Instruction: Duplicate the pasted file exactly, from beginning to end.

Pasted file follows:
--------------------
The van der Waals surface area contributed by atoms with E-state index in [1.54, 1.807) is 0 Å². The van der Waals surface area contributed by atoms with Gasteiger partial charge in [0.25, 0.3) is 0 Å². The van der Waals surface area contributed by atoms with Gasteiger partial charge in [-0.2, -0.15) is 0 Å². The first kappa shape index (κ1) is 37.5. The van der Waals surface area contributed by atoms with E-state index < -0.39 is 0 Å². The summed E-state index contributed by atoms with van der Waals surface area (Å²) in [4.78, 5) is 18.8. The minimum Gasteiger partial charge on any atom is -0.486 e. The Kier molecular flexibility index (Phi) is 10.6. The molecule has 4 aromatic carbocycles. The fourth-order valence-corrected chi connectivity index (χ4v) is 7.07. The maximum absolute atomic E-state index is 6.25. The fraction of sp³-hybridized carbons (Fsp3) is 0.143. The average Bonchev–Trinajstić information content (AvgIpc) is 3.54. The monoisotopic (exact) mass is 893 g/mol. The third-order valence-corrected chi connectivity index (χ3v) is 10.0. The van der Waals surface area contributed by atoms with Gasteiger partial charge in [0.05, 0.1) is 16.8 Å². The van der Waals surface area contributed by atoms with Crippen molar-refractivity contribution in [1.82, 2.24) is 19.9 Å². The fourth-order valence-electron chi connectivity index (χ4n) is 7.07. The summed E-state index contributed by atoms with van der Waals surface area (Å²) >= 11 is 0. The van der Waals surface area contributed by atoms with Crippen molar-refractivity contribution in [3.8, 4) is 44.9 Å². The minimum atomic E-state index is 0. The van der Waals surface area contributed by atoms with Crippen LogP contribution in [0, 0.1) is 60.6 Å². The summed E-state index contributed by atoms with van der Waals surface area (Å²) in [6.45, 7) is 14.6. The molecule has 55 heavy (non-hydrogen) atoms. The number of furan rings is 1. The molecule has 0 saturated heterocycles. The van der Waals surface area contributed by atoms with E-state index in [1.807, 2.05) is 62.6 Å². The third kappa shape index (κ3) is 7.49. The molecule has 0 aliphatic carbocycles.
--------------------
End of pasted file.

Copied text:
The van der Waals surface area contributed by atoms with E-state index in [1.54, 1.807) is 0 Å². The van der Waals surface area contributed by atoms with Gasteiger partial charge in [0.25, 0.3) is 0 Å². The van der Waals surface area contributed by atoms with Gasteiger partial charge in [-0.2, -0.15) is 0 Å². The first kappa shape index (κ1) is 37.5. The van der Waals surface area contributed by atoms with E-state index < -0.39 is 0 Å². The summed E-state index contributed by atoms with van der Waals surface area (Å²) in [4.78, 5) is 18.8. The minimum Gasteiger partial charge on any atom is -0.486 e. The Kier molecular flexibility index (Phi) is 10.6. The molecule has 4 aromatic carbocycles. The fourth-order valence-corrected chi connectivity index (χ4v) is 7.07. The maximum absolute atomic E-state index is 6.25. The fraction of sp³-hybridized carbons (Fsp3) is 0.143. The average Bonchev–Trinajstić information content (AvgIpc) is 3.54. The monoisotopic (exact) mass is 893 g/mol. The third-order valence-corrected chi connectivity index (χ3v) is 10.0. The van der Waals surface area contributed by atoms with Gasteiger partial charge in [0.05, 0.1) is 16.8 Å². The van der Waals surface area contributed by atoms with Crippen molar-refractivity contribution in [1.82, 2.24) is 19.9 Å². The fourth-order valence-electron chi connectivity index (χ4n) is 7.07. The summed E-state index contributed by atoms with van der Waals surface area (Å²) >= 11 is 0. The van der Waals surface area contributed by atoms with Crippen molar-refractivity contribution in [3.8, 4) is 44.9 Å². The minimum atomic E-state index is 0. The van der Waals surface area contributed by atoms with Crippen LogP contribution in [0, 0.1) is 60.6 Å². The summed E-state index contributed by atoms with van der Waals surface area (Å²) in [6.45, 7) is 14.6. The molecule has 55 heavy (non-hydrogen) atoms. The number of furan rings is 1. The molecule has 0 saturated heterocycles. The van der Waals surface area contributed by atoms with E-state index in [1.807, 2.05) is 62.6 Å². The third kappa shape index (κ3) is 7.49. The molecule has 0 aliphatic carbocycles.